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Freedom Singers

@ New Georgia Encyclopedia

Hatfield, Edward A


Encyclopedia article about the Freedom Singers from Albany, Georgia, who performed during the early 1960s throughout the country to raise funds for the Student Nonviolent Coordinating Committee (SNCC) and to inform audiences about the grassroots organizing campaigns expanding in communities across the South.Southern civil rights protest was commonly accompanied by the music of the black choral tradition, perhaps because it originated in the black church where congregational singing had traditionally formed an essential part of worship. Most freedom songs were common hymns or spirituals familiar to the southern black community; the lyrics were often modified to reflect the political aims of the civil rights movement. The Freedom Singers formed in December 1962 under the leadership of SNCC field secretary Cordell Reagon, a veteran of the sit-in movement in Nashville, Tennessee, where music played a similarly important role. With the help of Albany natives Rutha Mae Harris and Bernice Johnson, whom he later married, and Charles Neblett, a veteran of civil rights demonstrations in Cairo, Illinois who was recruited by Reagon for the group, the four performers left Albany to tour the country in support of civil rights and the goals of SNCC. Over the next nine months, the group traveled 50,000 miles through forty states in a Buick station wagon, playing at colleges, elementary and high schools, concert halls, living rooms, jails, political rallies, and the March on Washington in August 1963. Although the original Freedom Singers disbanded after recording an album in 1963, later incarnations continued to perform under...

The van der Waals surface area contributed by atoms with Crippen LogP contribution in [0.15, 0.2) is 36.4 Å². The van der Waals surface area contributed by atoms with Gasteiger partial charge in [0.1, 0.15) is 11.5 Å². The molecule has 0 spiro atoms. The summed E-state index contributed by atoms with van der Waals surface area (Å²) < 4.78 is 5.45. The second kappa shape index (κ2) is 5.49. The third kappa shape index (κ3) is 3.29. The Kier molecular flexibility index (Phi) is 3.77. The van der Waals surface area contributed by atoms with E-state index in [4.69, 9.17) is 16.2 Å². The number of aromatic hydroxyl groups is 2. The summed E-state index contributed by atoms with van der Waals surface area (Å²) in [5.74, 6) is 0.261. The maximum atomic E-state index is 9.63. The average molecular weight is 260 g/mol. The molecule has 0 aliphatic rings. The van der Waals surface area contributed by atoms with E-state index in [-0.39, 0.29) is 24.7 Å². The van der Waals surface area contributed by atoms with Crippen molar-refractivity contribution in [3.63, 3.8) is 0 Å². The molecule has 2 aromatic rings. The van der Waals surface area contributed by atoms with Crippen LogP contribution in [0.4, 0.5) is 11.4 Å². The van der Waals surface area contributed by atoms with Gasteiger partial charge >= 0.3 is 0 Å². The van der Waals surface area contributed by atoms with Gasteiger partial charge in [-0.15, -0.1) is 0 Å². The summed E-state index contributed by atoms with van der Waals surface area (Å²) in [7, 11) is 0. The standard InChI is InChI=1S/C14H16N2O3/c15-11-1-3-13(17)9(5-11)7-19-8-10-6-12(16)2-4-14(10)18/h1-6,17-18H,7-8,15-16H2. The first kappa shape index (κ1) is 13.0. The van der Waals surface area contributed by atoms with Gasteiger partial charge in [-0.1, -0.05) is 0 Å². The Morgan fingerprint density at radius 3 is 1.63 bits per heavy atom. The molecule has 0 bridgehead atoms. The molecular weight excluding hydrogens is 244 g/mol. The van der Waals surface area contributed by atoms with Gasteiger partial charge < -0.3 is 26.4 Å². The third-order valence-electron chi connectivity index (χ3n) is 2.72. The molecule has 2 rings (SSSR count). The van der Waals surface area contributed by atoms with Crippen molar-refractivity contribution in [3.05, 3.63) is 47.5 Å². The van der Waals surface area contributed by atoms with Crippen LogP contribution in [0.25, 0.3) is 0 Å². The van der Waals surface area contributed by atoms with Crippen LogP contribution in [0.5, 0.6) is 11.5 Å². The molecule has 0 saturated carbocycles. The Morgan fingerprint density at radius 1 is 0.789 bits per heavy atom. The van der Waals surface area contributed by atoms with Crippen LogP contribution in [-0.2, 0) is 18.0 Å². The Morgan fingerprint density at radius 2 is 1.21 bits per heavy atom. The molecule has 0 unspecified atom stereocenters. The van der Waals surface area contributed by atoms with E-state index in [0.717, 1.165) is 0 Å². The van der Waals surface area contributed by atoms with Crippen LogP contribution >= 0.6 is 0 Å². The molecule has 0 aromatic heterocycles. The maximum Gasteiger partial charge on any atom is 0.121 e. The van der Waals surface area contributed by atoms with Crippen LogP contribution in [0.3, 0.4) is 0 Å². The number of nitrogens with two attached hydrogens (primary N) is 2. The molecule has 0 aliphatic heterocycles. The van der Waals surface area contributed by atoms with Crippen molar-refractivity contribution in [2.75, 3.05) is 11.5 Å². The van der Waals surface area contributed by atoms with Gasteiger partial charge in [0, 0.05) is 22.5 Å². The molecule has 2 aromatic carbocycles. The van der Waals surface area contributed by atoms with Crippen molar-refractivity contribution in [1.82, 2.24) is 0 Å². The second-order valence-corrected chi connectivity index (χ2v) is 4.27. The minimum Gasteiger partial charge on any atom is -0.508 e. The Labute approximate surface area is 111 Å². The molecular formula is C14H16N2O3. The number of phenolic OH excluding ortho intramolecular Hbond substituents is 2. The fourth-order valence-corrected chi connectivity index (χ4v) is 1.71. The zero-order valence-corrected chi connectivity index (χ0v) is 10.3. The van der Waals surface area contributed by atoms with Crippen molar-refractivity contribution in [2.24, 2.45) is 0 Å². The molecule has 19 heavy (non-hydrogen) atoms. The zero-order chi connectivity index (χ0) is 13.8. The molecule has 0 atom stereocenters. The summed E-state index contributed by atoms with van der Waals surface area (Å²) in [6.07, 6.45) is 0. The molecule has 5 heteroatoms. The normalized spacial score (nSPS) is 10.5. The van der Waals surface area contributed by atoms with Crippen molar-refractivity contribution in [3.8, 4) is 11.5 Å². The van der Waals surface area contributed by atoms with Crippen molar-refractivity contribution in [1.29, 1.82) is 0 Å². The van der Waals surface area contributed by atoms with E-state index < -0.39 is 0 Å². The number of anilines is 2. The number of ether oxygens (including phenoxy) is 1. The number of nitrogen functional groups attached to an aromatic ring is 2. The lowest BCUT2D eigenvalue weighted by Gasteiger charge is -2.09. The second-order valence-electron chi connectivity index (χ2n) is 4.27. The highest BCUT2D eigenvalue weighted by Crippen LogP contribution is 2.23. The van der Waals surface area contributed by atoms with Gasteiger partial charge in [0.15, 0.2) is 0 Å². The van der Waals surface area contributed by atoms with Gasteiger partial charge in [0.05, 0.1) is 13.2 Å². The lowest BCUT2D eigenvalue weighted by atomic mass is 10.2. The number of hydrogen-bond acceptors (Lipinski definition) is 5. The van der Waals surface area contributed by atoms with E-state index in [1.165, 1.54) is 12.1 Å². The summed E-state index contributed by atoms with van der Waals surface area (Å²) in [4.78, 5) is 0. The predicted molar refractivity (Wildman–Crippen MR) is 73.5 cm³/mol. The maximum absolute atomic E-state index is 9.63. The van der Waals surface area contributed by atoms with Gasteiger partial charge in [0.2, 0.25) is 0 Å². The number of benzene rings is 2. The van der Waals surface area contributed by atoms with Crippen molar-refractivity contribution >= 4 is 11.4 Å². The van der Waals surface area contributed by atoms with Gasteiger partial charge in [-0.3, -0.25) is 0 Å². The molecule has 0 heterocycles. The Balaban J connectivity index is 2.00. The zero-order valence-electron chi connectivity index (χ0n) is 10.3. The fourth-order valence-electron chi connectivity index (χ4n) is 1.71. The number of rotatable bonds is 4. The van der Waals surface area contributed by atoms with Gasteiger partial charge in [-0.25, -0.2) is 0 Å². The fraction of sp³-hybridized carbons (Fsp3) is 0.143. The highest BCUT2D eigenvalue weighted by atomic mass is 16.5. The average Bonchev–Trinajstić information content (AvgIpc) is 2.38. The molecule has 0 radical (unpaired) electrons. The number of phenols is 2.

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New Georgia Encyclopedia

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Digital Library of Georgia